Monday, December 19, 2011

Every hospital has a slightly different discharge process. Some require all parents to "room in" or spend the night caring for the baby in the hospital before coming home. Others require classes for parents and test for babies. We asked moms to share their experiences to help give you some perspective on what you might expect. Remember that these are just some people's experiences and your hospital may have a different approach!


What was the process like?

  • "At our hospital we had to "room in" and stay a night (or two) prior to discharge. We had to be trained on the O2 and on the monitor. We also had to do CPR training...<--- This was at the hospital DS was discharged from. The hospital where DD was transferred and later discharged, we also had to watch videos on SIDS, a G-Tube training video and a few other "caring for preemie" videos. We also had to have pump training for DD's feeding tube and training on how to care for her G-Tube."
  • "They just told us he was going home the morning of. The night he was admitted they told me he would come home around his due date. I didn't ask again. On Wednesday one of the nurses told me to start getting ready he would be home by the weekend -he was home Thursday. He came home at 35 weeks (1 week in NICU)"
  • "Basically, we were given a packet of information we had to go over prior to discharge. They gave us the packet about 3 days prior to Ian's discharge. We also had to demonstrate that we knew how to change diapers, give baths, dress them, swaddle them and feed them. Luckily, we only had to demonstrate once and we got signed off for both boys. We also had to watch an infant CPR video and pass a quiz (I was exempt from this because I'm required by job to be CPR certified anyway, so I just showed my certification card to the staff). A day prior to discharge, the boys were circumcised (we're raising them Jewish, so it was for religious reasons, but we didn't want to circ them out of the NICU for obvious reasons!). They had to be monitored for 24 hours before they'd be released to us. The day we left with them, the nurses performed a carseat test. Luckily we didn't need any special training on any support devices because the boys weren't released with any. They also had to pass a hearing test and they got their first dose of the Hep B vaccine before discharge."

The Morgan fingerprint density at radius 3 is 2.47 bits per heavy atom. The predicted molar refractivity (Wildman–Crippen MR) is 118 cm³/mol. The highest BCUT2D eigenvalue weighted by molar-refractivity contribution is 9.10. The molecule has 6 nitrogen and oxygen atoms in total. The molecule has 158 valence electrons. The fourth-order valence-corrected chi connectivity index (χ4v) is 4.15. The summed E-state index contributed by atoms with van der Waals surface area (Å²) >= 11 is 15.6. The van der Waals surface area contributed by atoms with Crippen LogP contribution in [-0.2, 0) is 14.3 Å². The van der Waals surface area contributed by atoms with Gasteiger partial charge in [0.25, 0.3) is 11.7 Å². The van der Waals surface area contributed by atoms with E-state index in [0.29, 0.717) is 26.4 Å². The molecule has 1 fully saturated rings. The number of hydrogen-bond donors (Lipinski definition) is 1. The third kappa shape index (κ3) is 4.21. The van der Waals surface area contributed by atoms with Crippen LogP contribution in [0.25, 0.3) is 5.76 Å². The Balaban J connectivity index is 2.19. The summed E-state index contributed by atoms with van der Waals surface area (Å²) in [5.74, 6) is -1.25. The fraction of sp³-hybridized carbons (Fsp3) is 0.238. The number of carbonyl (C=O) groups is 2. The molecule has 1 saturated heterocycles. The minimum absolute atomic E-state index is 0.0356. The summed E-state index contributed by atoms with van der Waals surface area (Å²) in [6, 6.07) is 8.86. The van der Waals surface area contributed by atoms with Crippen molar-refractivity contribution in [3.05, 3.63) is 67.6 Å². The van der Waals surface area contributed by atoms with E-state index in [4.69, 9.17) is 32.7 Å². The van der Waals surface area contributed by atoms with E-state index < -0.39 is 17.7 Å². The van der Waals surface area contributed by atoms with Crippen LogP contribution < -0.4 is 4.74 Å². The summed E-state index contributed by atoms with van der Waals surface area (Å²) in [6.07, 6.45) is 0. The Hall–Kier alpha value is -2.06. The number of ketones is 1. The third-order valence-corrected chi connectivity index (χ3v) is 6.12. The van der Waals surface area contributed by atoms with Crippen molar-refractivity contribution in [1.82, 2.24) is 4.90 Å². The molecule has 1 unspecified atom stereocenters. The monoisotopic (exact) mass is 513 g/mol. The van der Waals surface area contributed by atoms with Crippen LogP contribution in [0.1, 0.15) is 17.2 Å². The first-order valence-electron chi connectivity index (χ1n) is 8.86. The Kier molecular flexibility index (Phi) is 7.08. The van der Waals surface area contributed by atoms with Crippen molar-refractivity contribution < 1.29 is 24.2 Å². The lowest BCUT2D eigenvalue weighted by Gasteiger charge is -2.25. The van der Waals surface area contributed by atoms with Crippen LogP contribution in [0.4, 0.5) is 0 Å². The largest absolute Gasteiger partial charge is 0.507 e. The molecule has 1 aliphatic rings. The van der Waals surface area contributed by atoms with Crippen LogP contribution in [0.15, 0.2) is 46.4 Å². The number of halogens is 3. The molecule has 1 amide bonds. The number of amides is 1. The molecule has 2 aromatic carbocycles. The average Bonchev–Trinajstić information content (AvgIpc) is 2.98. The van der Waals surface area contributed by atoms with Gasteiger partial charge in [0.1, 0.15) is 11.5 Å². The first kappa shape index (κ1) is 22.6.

• "We roomed in the night before our son was discharged. We spent the night in a private room in the NICU that was designed to look like a hotel room with hospital equipment hookups. It allowed us to try up to a full day of "on-our-own" baby care with nurses just steps away if they were needed. We did wind up needing some help when our monitor was malfunctioning, but otherwise, we were pretty capable of taking care of his needs after weeks of doing cares in the NICU."
  • "Normally the parents sleep in a transition room with the baby the night before (or multiple nights for parents whose children have medical issues) we slept in the transition room but she stayed in her own room. Discharge wasn't too difficult - we had some paperwork to go over and sign and then they just kind of disconnected her from her monitors and sent us on our way."
  • "At our hospital parents only "room in" under some circumstances. Any baby going home with monitors, oxygen, or other equipment has to room in so the parents can make sure they know how to do everything. Doctors often also made parents room in if they did not feel like the parents knew how to care for their preemie. This was often parents who had not been very present during their child's NICU stay. Because I basically lived at my baby's bedside and she did not come home on a monitor, we did not have to room in. We just had to make it through a discharge exam and be released by several teams. Then the nurses packed us up and walked us out to the car!"

0 comments:

Precious and priceless so lovable too, the world’s sweetest littlest miracle is, a baby like you.

Join us on Facebook!

Contributors

Follow By Email

Popular Posts

Followers

Powered by Blogger.

Blog Archive